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America Is Stuck With the Death Penalty for (At Least) a Generation

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With Justice Anthony Kennedy's retirement, the national fight to abolish capital punishment will have to go local.
When the Supreme Court revived capital punishment in 1976, just four years after de facto abolishing it, the justices effectively took ownership of the American death penalty and all its outcomes. They have spent the decades since then setting its legal and constitutional parameters, supervising its general implementation, sanctioning its use in specific cases, and brushing aside concerns about its many flaws.
That unusual role in the American legal system is about to change. With Justice Anthony Kennedy’s retirement from the court this summer, the Supreme Court will lose a heterodox jurist whose willingness to cross ideological divides made him the deciding factor in many legal battles. In cases involving the Eighth Amendment’s prohibition against cruel and unusual punishment, his judgment often meant the difference between life and death for hundreds of death-row pr…

Two Brothers Sentenced to Death for Honor Killing of Pregnant Sister in Jordan

Jordan women
The Court of Cassation upheld a January Criminal Court ruling sentencing two brothers to death after convicting them of murdering their pregnant sister and her husband’s other wife in Balqa Governorate in November 2014.

The two defendants, aged 22 and 28, were declared guilty by the Criminal Court on two counts of premeditated murder for the fatal shooting of their 27-year-old sister, who was three-months pregnant, and the second woman, 50, at a farm in Balqa, 35 km northwest of Amman, on November 8 and handed them the maximum punishment.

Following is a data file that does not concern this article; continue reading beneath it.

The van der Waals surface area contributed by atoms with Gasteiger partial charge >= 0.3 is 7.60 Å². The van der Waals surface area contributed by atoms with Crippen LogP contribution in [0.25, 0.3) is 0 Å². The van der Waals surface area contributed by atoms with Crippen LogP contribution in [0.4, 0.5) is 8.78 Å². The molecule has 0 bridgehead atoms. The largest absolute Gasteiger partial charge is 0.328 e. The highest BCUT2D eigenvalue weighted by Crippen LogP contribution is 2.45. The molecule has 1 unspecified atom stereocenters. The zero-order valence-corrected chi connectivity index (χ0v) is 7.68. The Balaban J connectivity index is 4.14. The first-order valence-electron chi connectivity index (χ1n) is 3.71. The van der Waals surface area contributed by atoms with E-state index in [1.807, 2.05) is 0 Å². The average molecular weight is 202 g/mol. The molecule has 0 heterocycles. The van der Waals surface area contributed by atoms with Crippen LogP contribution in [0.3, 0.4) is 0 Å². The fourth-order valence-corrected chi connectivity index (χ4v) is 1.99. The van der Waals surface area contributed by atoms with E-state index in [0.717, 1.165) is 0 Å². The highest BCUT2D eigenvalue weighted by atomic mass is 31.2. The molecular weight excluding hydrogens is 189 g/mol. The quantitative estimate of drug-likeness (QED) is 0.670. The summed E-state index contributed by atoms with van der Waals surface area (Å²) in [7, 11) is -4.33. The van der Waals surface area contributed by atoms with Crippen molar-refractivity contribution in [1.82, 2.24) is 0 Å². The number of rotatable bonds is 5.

“This verdict is one of several similar tough sentences the Court of Cassation has upheld in recent months after reviewing Criminal Court rulings of murders committed in the name of family honour,” a senior judicial source said.

The judicial source told The Jordan Times that such “tough rulings by the higher court are a clear indication that the justice system will never tolerate such murders”.

Court documents said the two siblings, a shepherd and a restaurant employee, had claimed that they murdered their sister "to cleanse their family honour" because “she was engaged in a relationship with a man three months before the incident and got pregnant”.

"The case was discovered and the two were married to avoid a scandal and resided in a farm some 20km away from where the defendants lived,” according to court transcript.

Nevertheless, the court maintained, “the defendants were not pleased by the outcome and plotted to murder their sister to cleanse the family’s honour”.

On the day of the murder, the court stated, the two victims were in the backyard of their home picking olives when the two defendants “showed up from behind the trees and started shooting at their pregnant sister”.

“The two defendants stated that they only intended to kill their sister and that the second woman was accidentally struck by bullets and died,” the court added.

The two fled the scene and were later arrested by the authorities, the court documents said.

The defendants’ sibling received six bullets to different parts of her body while the woman who was with her was struck and killed by a bullet that hit her back, according to court documents.

The victims’ husband had refused to drop charges against the two defendants.

The defendants contested the Criminal Court’s ruling, arguing that they should benefit from a reduction in penalty because they “committed the murder in a moment of rage”.

“The defendants became enraged after seeing their sister walking in the street and they had never approved the illegitimate relationship that led to the marriage,” the court ruled.

The defendants also claimed that their sister brought them and their “families shame and disgrace and everyone around them were looking down at them with no respect”.

However, the higher court ruled that the Criminal Court followed the proper proceedings when sentencing the defendant deserves the verdict he received.

“It was evident to our court that the defendants plotted the murder because they prepared the weapon and killed their sister almost three months after she was married and the fit of fury clause is not applicable in this case,” the higher court ruled.

The two defendants are “the ones who committed an unlawful act that is against all values resulting in the death of their sister and the other woman,” the Court of Cassation said in its 27-page verdict.

The Court of Cassation judges were Mohammad Ibrahim, Naji Zubi, Yassin Abdullat, Hamad Ghzawi, and Majid Azab.

Source: The Jordan Times, albawaba.com, June 25, 2018


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"One is absolutely sickened, not by the crimes that the wicked have committed,
but by the punishments that the good have inflicted." -- Oscar Wilde

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